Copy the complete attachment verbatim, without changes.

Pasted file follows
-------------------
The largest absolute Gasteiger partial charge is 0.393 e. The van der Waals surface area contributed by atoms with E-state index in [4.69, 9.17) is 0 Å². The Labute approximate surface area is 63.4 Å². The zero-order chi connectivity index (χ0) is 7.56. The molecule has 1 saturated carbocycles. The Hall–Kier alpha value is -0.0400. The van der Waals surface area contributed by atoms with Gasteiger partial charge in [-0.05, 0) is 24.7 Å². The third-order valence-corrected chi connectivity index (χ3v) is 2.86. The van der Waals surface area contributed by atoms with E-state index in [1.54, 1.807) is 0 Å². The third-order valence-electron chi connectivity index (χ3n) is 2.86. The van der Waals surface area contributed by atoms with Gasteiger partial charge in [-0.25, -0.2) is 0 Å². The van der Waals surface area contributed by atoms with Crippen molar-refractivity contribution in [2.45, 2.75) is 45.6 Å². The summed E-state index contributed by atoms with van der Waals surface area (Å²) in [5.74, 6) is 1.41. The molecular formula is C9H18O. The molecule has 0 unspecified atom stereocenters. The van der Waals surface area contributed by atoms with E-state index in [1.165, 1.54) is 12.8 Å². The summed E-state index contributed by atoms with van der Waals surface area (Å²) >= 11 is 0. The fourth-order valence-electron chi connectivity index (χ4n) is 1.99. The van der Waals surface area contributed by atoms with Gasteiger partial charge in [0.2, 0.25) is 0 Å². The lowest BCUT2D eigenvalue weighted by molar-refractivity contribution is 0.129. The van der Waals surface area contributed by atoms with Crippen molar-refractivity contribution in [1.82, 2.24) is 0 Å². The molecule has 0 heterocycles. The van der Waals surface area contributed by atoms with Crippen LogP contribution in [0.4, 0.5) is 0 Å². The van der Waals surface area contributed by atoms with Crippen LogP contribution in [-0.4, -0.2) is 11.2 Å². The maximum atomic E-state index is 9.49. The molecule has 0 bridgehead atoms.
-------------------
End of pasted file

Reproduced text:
The largest absolute Gasteiger partial charge is 0.393 e. The van der Waals surface area contributed by atoms with E-state index in [4.69, 9.17) is 0 Å². The Labute approximate surface area is 63.4 Å². The zero-order chi connectivity index (χ0) is 7.56. The molecule has 1 saturated carbocycles. The Hall–Kier alpha value is -0.0400. The van der Waals surface area contributed by atoms with Gasteiger partial charge in [-0.05, 0) is 24.7 Å². The third-order valence-corrected chi connectivity index (χ3v) is 2.86. The van der Waals surface area contributed by atoms with E-state index in [1.54, 1.807) is 0 Å². The third-order valence-electron chi connectivity index (χ3n) is 2.86. The van der Waals surface area contributed by atoms with Gasteiger partial charge in [-0.25, -0.2) is 0 Å². The van der Waals surface area contributed by atoms with Crippen molar-refractivity contribution in [2.45, 2.75) is 45.6 Å². The summed E-state index contributed by atoms with van der Waals surface area (Å²) in [5.74, 6) is 1.41. The molecular formula is C9H18O. The molecule has 0 unspecified atom stereocenters. The van der Waals surface area contributed by atoms with E-state index in [1.165, 1.54) is 12.8 Å². The summed E-state index contributed by atoms with van der Waals surface area (Å²) >= 11 is 0. The fourth-order valence-electron chi connectivity index (χ4n) is 1.99. The van der Waals surface area contributed by atoms with Gasteiger partial charge in [0.2, 0.25) is 0 Å². The lowest BCUT2D eigenvalue weighted by molar-refractivity contribution is 0.129. The van der Waals surface area contributed by atoms with Crippen molar-refractivity contribution in [1.82, 2.24) is 0 Å². The molecule has 0 heterocycles. The van der Waals surface area contributed by atoms with Crippen LogP contribution in [0.4, 0.5) is 0 Å². The van der Waals surface area contributed by atoms with Crippen LogP contribution in [-0.4, -0.2) is 11.2 Å². The maximum atomic E-state index is 9.49. The molecule has 0 bridgehead atoms.